Wisconsin Assembly pass Republican bill banning race, diversity factors in financial aid for UW

MADISON, Wis. (AP) — The Republican-controlled Wisconsin Assembly passed a bill Tuesday that would ban Universities of Wisconsin officials from considering race and diversity when awarding state-funded financial aid.

Democratic Gov. Tony Evers is expected to veto the measure. He’s also expected to veto another bill the Assembly passed Tuesday that would withhold state grants from schools that repeatedly violate free speech rights on campus and make them subject to fines of up to $100,000.

GOP lawmakers have long accused colleges of suppressing conservative viewpoints.

“We need to recognize there is a problem,” said the bill’s sponsor, Republican Rep. Jerry O’Connor.

UW lobbyist Jeff Buhrandt testified against the measure last month, saying many of the requirements are already in practice and putting them into law would remove flexibility to ensure free speech is protected. He also said the penalties could reduce financial aid given to students, penalizing them for actions beyond their control.

Democratic Rep. Katrina Shankland called the bill a “fake solution” that was overly punitive.

The Assembly passed it on a nearly party-line vote, with all Democrats and one Republican against and all other Republicans in support.

The proposal barring the consideration of race and diversity when awarding financial aid would apply to all public higher education institutions in the state. It comes months after the U.S. Supreme Court ruled that universities cannot consider race in the admissions process. That decision did not reference or apply to financial aid, but some lawmakers have still used it to justify scaling back race-based financial aid.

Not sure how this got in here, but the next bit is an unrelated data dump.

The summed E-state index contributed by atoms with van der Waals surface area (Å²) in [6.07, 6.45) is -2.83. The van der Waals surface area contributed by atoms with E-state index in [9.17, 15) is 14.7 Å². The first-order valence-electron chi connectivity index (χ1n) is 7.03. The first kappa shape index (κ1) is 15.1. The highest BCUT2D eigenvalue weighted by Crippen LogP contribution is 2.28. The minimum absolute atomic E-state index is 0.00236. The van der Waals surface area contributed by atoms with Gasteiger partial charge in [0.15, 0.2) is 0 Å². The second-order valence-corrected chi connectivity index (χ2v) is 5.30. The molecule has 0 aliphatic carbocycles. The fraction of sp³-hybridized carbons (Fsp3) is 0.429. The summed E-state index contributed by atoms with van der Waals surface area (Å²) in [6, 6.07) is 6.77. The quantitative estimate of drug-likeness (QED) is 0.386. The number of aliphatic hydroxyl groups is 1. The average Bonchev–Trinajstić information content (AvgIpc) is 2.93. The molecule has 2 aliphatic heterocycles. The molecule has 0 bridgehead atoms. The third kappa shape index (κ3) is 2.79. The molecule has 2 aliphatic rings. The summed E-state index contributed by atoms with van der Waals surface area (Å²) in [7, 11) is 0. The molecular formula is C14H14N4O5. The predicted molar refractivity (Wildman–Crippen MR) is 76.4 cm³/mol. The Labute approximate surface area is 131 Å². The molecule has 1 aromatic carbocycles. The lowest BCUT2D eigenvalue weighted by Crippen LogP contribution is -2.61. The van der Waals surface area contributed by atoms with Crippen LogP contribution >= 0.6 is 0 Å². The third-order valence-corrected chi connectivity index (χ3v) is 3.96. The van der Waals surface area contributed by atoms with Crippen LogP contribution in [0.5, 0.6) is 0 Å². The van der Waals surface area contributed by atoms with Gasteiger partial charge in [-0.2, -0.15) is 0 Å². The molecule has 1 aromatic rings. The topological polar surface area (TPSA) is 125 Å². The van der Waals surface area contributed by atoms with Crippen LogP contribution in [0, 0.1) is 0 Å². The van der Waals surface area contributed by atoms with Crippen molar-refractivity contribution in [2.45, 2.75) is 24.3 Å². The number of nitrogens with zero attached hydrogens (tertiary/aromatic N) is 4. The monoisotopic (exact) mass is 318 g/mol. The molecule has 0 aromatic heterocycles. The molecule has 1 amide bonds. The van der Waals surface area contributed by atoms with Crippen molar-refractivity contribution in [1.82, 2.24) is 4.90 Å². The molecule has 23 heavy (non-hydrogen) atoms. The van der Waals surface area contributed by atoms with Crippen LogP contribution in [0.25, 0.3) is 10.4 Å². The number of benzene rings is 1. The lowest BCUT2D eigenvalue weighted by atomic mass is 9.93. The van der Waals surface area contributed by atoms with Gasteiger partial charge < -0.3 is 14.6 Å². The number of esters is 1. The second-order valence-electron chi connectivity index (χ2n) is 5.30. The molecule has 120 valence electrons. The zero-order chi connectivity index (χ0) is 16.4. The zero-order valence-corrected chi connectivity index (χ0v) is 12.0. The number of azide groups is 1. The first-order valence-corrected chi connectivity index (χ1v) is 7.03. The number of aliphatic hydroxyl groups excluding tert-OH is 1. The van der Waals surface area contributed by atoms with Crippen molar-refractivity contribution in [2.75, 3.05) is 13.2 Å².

Republicans in at least a dozen states have introduced legislation this year targeting diversity, equity and inclusion programs in higher education. In Wisconsin, GOP lawmakers slashed the university system’s budget by $32 million in June and have withheld pay raises for UW employees until school officials agree to cut spending on so-called DEI efforts by that amount.

Under the bill, recruitment and retention efforts by UW and the state’s technical colleges would be limited to people who are financially disadvantaged. Also, the state’s public higher education systems and the Higher Educational Aids Board, which distributes a variety of grants and loans, could only consider financial need when making awards. Considering ethnicity, national origin, gender, sexual orientation or religion would not be allowed.

Wisconsin Institute for Law & Liberty, a conservative law firm, was the only group registered in support of the bill.

Democratic Rep. Sheila Stubbs of Madison, who is Black, said during debate that the bill would “close the gate of higher education” for minority students. Democratic Rep. LaKeshia Myers of Milwaukee, who is also Black, accused Republicans of trying to manufacture an issue.

“This is about access, equity and opportunity, and no, equity is not a dirty word,” Myers said.

Republican Rep. David Murphy of Greenville countered that no one should get an advantage due to skin color. He added that society should be color blind.

The Assembly passed it 62-35

The Assembly on Tuesday passed a bill that would guarantee admission to UW-Madison for any high school graduate ranked in the top 5% of their class. Anyone ranked in the top 10% would be guaranteed admission to any UW system school, except the flagship campus in Madison.

Republican backers said the bill was a way to ensure the best and brightest students get admitted to UW. But Democratic critics said the measure was flawed, including in how it would measure the high school students to rank them.

The Assembly passed it on a party-line vote, with all Republicans in support and Democrats against.

UW-Madison is against the bill, saying in submitted testimony that the proposal is “unworkable” and “does not serve our state or our shared goals.”

All three of the bills would have to pass the Senate before going to Evers for his likely vetoes.


All contents © copyright 2023 Associated Press. All rights reserved